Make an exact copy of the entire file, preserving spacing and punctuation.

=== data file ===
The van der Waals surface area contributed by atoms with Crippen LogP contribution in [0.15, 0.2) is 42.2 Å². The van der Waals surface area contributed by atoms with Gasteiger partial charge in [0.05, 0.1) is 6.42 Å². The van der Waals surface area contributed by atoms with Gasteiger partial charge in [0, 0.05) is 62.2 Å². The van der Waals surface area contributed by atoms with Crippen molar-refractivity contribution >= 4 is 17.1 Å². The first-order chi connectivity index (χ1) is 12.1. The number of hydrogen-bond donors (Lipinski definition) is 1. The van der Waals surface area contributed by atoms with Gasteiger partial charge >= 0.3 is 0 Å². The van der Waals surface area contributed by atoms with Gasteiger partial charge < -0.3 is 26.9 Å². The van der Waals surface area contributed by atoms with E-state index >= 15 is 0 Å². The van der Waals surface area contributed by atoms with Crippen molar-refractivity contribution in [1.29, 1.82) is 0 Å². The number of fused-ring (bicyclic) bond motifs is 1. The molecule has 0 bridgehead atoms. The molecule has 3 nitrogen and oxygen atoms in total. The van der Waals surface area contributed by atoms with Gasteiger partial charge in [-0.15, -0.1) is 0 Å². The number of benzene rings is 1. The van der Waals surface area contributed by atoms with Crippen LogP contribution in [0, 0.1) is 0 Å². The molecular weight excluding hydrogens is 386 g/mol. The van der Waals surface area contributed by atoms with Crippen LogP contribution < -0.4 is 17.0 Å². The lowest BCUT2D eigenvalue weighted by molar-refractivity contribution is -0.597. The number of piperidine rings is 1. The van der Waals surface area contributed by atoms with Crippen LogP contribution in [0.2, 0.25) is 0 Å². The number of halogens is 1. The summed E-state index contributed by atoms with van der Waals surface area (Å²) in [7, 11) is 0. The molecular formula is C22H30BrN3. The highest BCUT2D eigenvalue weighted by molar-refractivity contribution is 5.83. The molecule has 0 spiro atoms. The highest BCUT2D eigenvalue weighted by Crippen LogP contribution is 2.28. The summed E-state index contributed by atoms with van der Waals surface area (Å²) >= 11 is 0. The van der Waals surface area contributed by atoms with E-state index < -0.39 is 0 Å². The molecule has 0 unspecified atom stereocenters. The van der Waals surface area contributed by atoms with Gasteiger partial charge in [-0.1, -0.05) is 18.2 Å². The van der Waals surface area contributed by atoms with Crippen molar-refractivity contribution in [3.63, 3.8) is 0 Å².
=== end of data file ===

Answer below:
The van der Waals surface area contributed by atoms with Crippen LogP contribution in [0.15, 0.2) is 42.2 Å². The van der Waals surface area contributed by atoms with Gasteiger partial charge in [0.05, 0.1) is 6.42 Å². The van der Waals surface area contributed by atoms with Gasteiger partial charge in [0, 0.05) is 62.2 Å². The van der Waals surface area contributed by atoms with Crippen molar-refractivity contribution >= 4 is 17.1 Å². The first-order chi connectivity index (χ1) is 12.1. The number of hydrogen-bond donors (Lipinski definition) is 1. The van der Waals surface area contributed by atoms with Gasteiger partial charge >= 0.3 is 0 Å². The van der Waals surface area contributed by atoms with Gasteiger partial charge < -0.3 is 26.9 Å². The van der Waals surface area contributed by atoms with E-state index >= 15 is 0 Å². The van der Waals surface area contributed by atoms with Crippen molar-refractivity contribution in [1.29, 1.82) is 0 Å². The number of fused-ring (bicyclic) bond motifs is 1. The molecule has 0 bridgehead atoms. The molecule has 3 nitrogen and oxygen atoms in total. The van der Waals surface area contributed by atoms with Gasteiger partial charge in [-0.15, -0.1) is 0 Å². The number of benzene rings is 1. The van der Waals surface area contributed by atoms with Crippen LogP contribution in [0, 0.1) is 0 Å². The molecular weight excluding hydrogens is 386 g/mol. The van der Waals surface area contributed by atoms with Crippen LogP contribution < -0.4 is 17.0 Å². The lowest BCUT2D eigenvalue weighted by molar-refractivity contribution is -0.597. The number of piperidine rings is 1. The van der Waals surface area contributed by atoms with Crippen LogP contribution in [0.2, 0.25) is 0 Å². The number of halogens is 1. The summed E-state index contributed by atoms with van der Waals surface area (Å²) in [7, 11) is 0. The molecular formula is C22H30BrN3. The highest BCUT2D eigenvalue weighted by molar-refractivity contribution is 5.83. The molecule has 0 spiro atoms. The highest BCUT2D eigenvalue weighted by Crippen LogP contribution is 2.28. The summed E-state index contributed by atoms with van der Waals surface area (Å²) >= 11 is 0. The van der Waals surface area contributed by atoms with E-state index < -0.39 is 0 Å². The molecule has 0 unspecified atom stereocenters. The van der Waals surface area contributed by atoms with Gasteiger partial charge in [-0.1, -0.05) is 18.2 Å². The van der Waals surface area contributed by atoms with Crippen molar-refractivity contribution in [3.63, 3.8) is 0 Å².